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Data from: Pitfalls and pointers: an accessible guide to marker gene amplicon sequencing in ecological applications

Citation

Porath-Krause, Anita et al. (2021), Data from: Pitfalls and pointers: an accessible guide to marker gene amplicon sequencing in ecological applications, Dryad, Dataset, https://doi.org/10.5061/dryad.fxpnvx0r3

Abstract

Next Generation Sequencing (NGS) is a powerful tool that has been rapidly adopted by many ecologists studying microbial communities. Despite the exciting demonstration of NGS technology as a tool for ecological research, cryptic pitfalls inherent to its use can obscure correct interpretation of NGS data. Here, we provide an accessible overview of a NGS process that uses marker gene amplicon sequences (MGAS) that will allow scientists, particularly community ecologists, to make appropriate methodological choices and understand limits on inference about community composition and diversity that can be drawn from MGAS data.

We describe the MGAS pipeline, focusing specifically on cryptic sources of variation that have received less emphasis in the ecological literature, but which may substantially impact inference about microbial community diversity and composition. By simulating communities from published microbiome data, we demonstrate how these sources of variation can generate inaccurate or misleading patterns.

We specifically highlight sample dilution without researcher awareness and lane-to-lane variability, two cryptic sources of variation arising during the MGAS pipeline. These sources of variation affect estimates of species presence and relative abundance, particularly for species with moderate to low abundances. Each of these sources of bias can lead to errors in the estimation of both absolute and relative abundance within, and turnover among, microbial communities.

Awareness and understanding of what happens and, specifically, why it happens during MGAS generation is key to generating a strong data set and building a robust community matrix. Requesting sample dilution information from the sequencing center, including technical replicates across sequencing lanes, and understanding how sampling intensity and community taxa distribution patterns shape the measurement of community richness, evenness, and diversity are critical for drawing correct ecological inferences using MGAS data.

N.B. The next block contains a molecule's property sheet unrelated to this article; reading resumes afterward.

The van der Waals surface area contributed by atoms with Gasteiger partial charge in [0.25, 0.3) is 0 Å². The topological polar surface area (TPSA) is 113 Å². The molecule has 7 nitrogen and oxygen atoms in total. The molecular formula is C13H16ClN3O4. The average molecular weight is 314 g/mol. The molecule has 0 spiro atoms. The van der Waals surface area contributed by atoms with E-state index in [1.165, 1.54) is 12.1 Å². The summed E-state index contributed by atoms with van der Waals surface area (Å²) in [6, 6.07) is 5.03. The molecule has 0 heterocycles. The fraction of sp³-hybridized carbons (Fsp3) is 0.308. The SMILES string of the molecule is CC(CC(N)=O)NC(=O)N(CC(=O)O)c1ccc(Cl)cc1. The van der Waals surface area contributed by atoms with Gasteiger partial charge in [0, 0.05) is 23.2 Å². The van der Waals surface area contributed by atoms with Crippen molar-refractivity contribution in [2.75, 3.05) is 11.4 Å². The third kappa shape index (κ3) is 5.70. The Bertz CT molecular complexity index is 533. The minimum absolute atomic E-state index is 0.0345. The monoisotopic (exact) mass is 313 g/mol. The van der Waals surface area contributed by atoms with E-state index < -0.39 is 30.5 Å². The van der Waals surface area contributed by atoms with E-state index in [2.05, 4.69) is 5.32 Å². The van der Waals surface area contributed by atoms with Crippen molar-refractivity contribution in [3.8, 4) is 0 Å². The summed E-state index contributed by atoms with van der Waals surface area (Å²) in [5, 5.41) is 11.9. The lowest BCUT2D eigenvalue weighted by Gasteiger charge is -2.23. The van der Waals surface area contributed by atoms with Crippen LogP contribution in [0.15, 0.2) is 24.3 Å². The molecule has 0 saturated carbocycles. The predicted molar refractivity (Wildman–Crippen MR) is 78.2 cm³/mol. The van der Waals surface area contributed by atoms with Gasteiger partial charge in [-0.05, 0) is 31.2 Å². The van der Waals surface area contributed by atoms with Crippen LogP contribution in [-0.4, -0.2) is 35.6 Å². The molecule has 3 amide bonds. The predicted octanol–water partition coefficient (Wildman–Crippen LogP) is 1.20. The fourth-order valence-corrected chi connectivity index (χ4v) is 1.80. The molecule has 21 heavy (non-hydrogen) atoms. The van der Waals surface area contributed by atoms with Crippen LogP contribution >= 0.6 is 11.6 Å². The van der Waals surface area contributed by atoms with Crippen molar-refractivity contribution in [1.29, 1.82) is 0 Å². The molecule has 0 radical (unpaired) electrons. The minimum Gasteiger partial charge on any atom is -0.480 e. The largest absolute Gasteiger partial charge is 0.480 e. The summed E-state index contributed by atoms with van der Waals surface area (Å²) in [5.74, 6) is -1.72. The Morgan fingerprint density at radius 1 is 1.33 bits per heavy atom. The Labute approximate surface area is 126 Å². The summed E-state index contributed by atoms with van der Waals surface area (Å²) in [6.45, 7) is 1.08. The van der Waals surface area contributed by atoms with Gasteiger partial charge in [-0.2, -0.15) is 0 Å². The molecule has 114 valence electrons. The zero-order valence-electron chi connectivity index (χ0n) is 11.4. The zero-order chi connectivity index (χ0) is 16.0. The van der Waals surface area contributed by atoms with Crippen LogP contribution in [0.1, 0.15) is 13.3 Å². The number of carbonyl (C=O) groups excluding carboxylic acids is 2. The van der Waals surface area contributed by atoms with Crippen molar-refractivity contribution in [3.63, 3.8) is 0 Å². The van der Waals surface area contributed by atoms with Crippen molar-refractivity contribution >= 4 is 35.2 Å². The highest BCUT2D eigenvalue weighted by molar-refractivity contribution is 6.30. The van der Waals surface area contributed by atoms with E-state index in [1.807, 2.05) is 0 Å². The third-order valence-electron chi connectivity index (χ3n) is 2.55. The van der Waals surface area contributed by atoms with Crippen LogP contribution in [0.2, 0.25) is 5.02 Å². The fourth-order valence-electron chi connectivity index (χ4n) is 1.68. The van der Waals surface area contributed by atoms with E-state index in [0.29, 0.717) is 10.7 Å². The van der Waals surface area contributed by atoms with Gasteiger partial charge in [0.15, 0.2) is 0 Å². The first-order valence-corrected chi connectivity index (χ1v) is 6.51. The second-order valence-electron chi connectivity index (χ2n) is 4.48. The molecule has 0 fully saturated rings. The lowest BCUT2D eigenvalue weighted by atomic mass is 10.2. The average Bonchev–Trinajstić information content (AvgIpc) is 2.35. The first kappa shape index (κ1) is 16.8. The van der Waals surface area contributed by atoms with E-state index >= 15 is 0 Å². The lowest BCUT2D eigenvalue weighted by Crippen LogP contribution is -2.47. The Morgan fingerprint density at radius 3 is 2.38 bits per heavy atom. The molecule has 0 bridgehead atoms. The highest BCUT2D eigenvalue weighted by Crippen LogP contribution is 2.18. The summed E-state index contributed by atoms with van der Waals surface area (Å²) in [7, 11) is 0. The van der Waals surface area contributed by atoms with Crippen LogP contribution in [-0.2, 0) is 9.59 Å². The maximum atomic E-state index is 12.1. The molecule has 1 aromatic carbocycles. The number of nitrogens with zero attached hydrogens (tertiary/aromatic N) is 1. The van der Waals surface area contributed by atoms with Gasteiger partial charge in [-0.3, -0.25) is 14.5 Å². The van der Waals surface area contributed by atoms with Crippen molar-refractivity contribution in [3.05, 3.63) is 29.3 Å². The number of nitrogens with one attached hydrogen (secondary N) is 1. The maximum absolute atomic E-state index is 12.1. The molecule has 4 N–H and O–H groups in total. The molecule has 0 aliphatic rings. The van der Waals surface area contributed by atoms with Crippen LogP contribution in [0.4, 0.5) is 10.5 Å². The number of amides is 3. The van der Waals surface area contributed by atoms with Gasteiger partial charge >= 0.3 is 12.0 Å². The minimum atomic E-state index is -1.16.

Methods

Comparisons within and across communities commonly involve measures of diversity.  With the awareness that diluting samples or placing samples on different lanes can exclude rare taxa and misrepresent species abundance and presence, building and working with the community matrix generated by MGAS data raises downstream concerns.  Here we demonstrate how the community matrix can affect measures of diversity depending on the types of communities (skew of their rank-abundance distributions) and sampling effort (i.e., depth of sequencing).  Using published MGAS data, we evaluate the bias arising from sampling communities with different evenness (i.e., skew in rank-abundance distribution) at different intensities. Utilizing ITS1 sequence data generated with Illumina MiSeq that represent foliar fungal endophyte community samples from about 120 prairie grass plants across 4 sites in the north central United States (Seabloom et al. 2019), we fit rank-abundance distributions to the OTU's using the vegan package (Oksanen et al., 2008) in R version 3.5.2 (R Core Team, 2013).  We then simulated communities with a skew to match the empirical data (Fig. 3, center column), doubling the skew parameter (left column) or halving the skew (right column) to generate three versions of skew that are centered around empirical data.  These examples (Fig. 3) represent typical communities ranging from high evenness, such as dispersed plant litter (Albright & Martiny, 2018), to very low evenness (highly skewed), such as the gut microbiome of human infants (Pannaraj et al., 2017).  All simulated communities contained 2,753 species, which was identified as the number of species in the empirical data.

We simulated communities with multinomial distributions of 2,753 categories (representing the number of unique species from the empirical data), with probabilities of each category drawn from the three rank abundance distributions.  For each skew scenario, we simulated communities of 1 million, 13 million, or 26 million OTUs, to represent a range of microbial community sizes identified across natural systems and in mock communities (from aphids (Jousselin et al., 2016), plants (Seabloom et al., 2019), and mock communities (Bokulich et al., 2013), respectively).  Then we sub-sampled each simulated ‘parent’ community by randomly drawing 100, 200, 500, 1000, 2500, 5000, 7500, or 10000 individuals (representing potential sample dilution and the depth of sequencing).  For both the simulated parent communities (horizontal dashed lines in Fig. 3) and the sub-sampled communities (points with SE), we calculated richness, abundance-rarefied richness (rarified to 1,000 individuals)  and common measures of alpha diversity including Shannon’s diversity index (Shannon, 1948) and inverse Simpson’s diversity (Simpson, 1949), also known as the Effective Number of Species based on the Probability of Interspecific Encounter (ENSPIE) (Chase & Knight, 2013).  We also calculated the compositional similarity between the sample and the parent (full) community using abundance-based Bray-Curtis (Bray & Curtis, 1957) and incidence-based Jaccard (Jaccard, 1901) similarities.  The simulations were replicated 100x, 20x, and 10x for the communities of 1 million, 13 million, and 26 million individuals, respectively.  

Funding

National Science Foundation, Award: DEB1241895